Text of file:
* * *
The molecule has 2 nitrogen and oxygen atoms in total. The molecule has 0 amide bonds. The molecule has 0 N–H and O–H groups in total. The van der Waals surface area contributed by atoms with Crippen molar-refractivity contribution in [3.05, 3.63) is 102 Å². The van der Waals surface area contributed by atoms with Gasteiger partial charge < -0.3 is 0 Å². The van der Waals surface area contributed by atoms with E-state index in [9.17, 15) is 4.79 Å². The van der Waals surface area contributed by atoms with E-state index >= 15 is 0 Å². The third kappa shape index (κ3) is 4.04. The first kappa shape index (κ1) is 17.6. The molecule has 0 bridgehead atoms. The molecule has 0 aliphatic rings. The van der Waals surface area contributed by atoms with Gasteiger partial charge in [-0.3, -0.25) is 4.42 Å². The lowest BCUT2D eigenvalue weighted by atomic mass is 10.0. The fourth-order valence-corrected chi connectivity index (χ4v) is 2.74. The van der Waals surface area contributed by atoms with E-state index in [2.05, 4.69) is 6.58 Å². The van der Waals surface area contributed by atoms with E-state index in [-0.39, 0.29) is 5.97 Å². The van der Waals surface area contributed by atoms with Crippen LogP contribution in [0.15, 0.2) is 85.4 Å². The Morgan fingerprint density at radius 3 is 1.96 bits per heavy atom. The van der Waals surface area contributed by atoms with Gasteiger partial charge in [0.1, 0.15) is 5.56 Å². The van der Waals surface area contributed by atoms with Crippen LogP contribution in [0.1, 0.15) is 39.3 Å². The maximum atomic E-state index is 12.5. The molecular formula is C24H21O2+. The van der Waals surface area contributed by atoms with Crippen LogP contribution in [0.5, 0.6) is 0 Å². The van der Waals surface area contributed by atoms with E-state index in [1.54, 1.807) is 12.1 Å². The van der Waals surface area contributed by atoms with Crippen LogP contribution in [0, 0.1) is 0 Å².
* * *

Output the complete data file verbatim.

The molecule has 2 nitrogen and oxygen atoms in total. The molecule has 0 amide bonds. The molecule has 0 N–H and O–H groups in total. The van der Waals surface area contributed by atoms with Crippen molar-refractivity contribution in [3.05, 3.63) is 102 Å². The van der Waals surface area contributed by atoms with Gasteiger partial charge < -0.3 is 0 Å². The van der Waals surface area contributed by atoms with E-state index in [9.17, 15) is 4.79 Å². The van der Waals surface area contributed by atoms with E-state index >= 15 is 0 Å². The third kappa shape index (κ3) is 4.04. The first kappa shape index (κ1) is 17.6. The molecule has 0 bridgehead atoms. The molecule has 0 aliphatic rings. The van der Waals surface area contributed by atoms with Gasteiger partial charge in [-0.3, -0.25) is 4.42 Å². The lowest BCUT2D eigenvalue weighted by atomic mass is 10.0. The fourth-order valence-corrected chi connectivity index (χ4v) is 2.74. The van der Waals surface area contributed by atoms with E-state index in [2.05, 4.69) is 6.58 Å². The van der Waals surface area contributed by atoms with E-state index in [-0.39, 0.29) is 5.97 Å². The van der Waals surface area contributed by atoms with Crippen LogP contribution in [0.15, 0.2) is 85.4 Å². The Morgan fingerprint density at radius 3 is 1.96 bits per heavy atom. The van der Waals surface area contributed by atoms with Gasteiger partial charge in [0.1, 0.15) is 5.56 Å². The van der Waals surface area contributed by atoms with Crippen LogP contribution in [0.1, 0.15) is 39.3 Å². The maximum atomic E-state index is 12.5. The molecular formula is C24H21O2+. The van der Waals surface area contributed by atoms with Crippen LogP contribution in [0.5, 0.6) is 0 Å². The van der Waals surface area contributed by atoms with E-state index in [1.54, 1.807) is 12.1 Å². The van der Waals surface area contributed by atoms with Crippen LogP contribution in [0, 0.1) is 0 Å².